Good And Bad Of Tech: Data Can Really Improve Care But Electronic Records? That Seems To Be A Different Story
Whether it's conversation at this week's Academy Health’s Datapalooza conference or on Twitter, medical experts are weighing in about the positives and not-so-positive roles being played by artificial intelligence and other forms of technology in health care settings.
Artificial Intelligence's Inroads In Medicine On Display At Datapalooza
From pathology labs to intensive care units, artificial intelligence is playing an increasingly direct role in the diagnosis and treatment of patients, according to medical specialists who gathered here this week for a meeting on the widening array of uses for data and analytics in medicine. Academy Health’s Datapalooza conference, an annual rallying cry for the use of data to improve care, is typically a place where government leaders and digital technology experts discuss wonky policy changes that could help liberate patient information walled off by an array of health organizations. (Ross, 3/29)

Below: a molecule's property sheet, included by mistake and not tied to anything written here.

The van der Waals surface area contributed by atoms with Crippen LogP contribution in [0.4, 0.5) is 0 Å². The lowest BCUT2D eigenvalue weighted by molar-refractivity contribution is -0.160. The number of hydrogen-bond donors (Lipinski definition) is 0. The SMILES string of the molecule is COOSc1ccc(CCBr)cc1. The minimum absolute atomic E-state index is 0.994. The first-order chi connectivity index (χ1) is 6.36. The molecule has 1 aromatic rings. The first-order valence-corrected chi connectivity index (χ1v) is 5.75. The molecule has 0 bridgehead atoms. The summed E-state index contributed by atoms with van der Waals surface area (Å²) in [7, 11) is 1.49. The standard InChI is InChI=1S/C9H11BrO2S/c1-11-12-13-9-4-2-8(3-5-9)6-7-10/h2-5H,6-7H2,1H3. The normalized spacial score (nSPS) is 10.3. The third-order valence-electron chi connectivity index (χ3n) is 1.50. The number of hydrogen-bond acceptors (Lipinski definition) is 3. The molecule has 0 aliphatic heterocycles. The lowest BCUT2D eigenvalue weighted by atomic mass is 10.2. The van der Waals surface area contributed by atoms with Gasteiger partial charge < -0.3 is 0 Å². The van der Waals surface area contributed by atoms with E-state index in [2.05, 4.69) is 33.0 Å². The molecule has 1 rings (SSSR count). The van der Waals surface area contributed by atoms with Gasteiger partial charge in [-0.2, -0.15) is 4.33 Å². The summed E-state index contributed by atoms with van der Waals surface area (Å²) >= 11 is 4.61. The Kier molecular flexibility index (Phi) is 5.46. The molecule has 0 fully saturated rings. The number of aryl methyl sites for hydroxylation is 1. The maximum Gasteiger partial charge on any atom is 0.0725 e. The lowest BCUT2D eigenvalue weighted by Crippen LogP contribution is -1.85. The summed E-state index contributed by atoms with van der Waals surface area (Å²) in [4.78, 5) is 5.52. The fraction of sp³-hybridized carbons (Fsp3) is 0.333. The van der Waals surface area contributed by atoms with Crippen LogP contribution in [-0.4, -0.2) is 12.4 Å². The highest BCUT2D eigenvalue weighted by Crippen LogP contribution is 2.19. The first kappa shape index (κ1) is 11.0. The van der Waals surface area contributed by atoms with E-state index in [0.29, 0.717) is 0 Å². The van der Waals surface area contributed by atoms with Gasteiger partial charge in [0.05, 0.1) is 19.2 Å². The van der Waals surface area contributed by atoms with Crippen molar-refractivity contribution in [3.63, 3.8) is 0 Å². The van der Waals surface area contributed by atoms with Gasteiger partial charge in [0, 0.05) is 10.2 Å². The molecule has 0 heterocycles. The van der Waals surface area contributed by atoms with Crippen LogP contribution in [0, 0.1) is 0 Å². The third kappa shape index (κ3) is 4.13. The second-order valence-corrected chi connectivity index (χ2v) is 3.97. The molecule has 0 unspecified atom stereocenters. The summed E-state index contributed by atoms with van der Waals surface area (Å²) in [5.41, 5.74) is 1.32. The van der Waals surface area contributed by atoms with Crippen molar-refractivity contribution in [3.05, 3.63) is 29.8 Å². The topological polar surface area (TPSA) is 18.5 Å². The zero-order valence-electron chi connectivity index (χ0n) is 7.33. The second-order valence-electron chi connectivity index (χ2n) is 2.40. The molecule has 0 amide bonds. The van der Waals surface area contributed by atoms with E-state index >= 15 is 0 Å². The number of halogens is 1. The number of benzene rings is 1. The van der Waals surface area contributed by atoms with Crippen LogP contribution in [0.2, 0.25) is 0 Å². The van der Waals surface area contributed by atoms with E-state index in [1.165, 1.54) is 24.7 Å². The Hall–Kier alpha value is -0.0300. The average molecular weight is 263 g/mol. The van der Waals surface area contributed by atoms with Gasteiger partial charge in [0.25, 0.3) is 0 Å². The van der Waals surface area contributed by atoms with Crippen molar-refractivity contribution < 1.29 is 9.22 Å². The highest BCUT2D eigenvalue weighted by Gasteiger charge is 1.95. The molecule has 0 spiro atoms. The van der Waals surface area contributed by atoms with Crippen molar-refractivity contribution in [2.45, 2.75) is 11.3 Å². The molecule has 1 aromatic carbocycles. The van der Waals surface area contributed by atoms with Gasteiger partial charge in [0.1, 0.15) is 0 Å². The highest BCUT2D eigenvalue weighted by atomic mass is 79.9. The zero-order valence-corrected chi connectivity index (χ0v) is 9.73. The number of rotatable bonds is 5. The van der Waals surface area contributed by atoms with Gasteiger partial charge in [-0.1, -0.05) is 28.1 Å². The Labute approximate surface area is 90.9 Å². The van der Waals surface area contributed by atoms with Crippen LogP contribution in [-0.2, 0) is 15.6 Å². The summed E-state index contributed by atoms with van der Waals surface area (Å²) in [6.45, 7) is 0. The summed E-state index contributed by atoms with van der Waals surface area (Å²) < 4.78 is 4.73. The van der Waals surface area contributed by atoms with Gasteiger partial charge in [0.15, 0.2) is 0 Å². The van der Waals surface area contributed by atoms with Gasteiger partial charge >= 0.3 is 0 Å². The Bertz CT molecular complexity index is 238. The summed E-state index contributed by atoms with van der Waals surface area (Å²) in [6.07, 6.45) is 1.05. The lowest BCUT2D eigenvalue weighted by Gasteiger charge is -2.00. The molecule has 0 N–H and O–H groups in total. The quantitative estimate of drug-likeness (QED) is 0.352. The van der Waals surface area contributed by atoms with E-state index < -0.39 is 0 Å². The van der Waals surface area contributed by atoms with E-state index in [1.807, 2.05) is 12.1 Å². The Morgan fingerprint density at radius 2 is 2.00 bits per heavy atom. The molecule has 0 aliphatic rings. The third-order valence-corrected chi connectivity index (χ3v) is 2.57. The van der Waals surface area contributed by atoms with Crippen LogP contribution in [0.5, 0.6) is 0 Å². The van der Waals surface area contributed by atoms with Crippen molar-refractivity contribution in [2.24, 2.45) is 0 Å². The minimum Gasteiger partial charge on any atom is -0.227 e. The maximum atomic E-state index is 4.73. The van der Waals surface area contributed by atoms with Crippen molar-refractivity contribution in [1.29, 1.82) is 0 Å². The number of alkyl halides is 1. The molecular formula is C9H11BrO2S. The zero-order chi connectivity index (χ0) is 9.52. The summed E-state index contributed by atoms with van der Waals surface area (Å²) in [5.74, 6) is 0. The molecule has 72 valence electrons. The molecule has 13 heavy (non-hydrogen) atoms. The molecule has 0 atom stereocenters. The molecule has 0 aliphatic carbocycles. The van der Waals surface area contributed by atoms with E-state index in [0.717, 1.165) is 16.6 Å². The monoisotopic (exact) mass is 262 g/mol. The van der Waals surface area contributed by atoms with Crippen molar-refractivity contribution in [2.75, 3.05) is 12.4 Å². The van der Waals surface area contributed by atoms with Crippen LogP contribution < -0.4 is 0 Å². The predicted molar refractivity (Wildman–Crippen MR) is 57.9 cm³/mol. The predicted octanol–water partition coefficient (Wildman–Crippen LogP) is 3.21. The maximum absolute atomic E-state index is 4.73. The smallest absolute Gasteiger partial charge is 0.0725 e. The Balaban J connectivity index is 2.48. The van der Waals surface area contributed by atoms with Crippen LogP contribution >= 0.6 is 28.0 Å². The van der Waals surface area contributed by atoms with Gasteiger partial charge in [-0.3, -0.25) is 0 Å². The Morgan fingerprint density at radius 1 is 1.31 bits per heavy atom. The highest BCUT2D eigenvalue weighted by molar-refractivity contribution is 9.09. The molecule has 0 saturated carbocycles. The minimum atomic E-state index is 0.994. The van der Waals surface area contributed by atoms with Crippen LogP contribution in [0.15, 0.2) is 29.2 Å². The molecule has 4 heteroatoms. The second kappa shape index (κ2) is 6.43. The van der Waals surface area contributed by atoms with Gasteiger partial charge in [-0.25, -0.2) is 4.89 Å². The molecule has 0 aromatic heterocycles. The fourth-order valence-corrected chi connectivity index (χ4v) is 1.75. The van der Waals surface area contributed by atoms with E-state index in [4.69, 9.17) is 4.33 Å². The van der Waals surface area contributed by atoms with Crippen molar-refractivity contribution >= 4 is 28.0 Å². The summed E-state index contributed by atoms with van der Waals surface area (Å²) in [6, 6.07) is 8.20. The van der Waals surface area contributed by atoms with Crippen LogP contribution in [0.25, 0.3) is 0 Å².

Bristol-Myers Turns To AI Startup To Accelerate Cancer Research
Bristol-Myers Squibb (BMY), seeking to re-energize its cancer pipeline, is turning to an artificial intelligence startup for help, inking a deal to use the firm’s analytical tools and “real-world” patient data to better target and accelerate clinical trials. The deal with Concerto HealthAI, a Boston-based firm backed by the $1 billion SymphonyAI fund, is an effort to infuse real-world evidence from medical practices across the U.S. into Bristol’s research. Concerto uses data from CancerLinQ, a national repository of information on cancer patients, to search for patterns that may inform drug development. (Ross, 3/28)
'Eye Contact Is Evil': Frustrated Doctors Flock To Twitter Parody Of Electronic Medical Records
Electronic medical records — from a variety of vendors, not just Epic — are the bane of many doctors' existence. Amid its jokes, the parody site also shared serious, real-life findings that dealing with electronic records takes up about half of a primary care doctor's day, and that a 10-hour shift in an Emergency Department can require up to 4,000 clicks. (Goldberg, 3/29)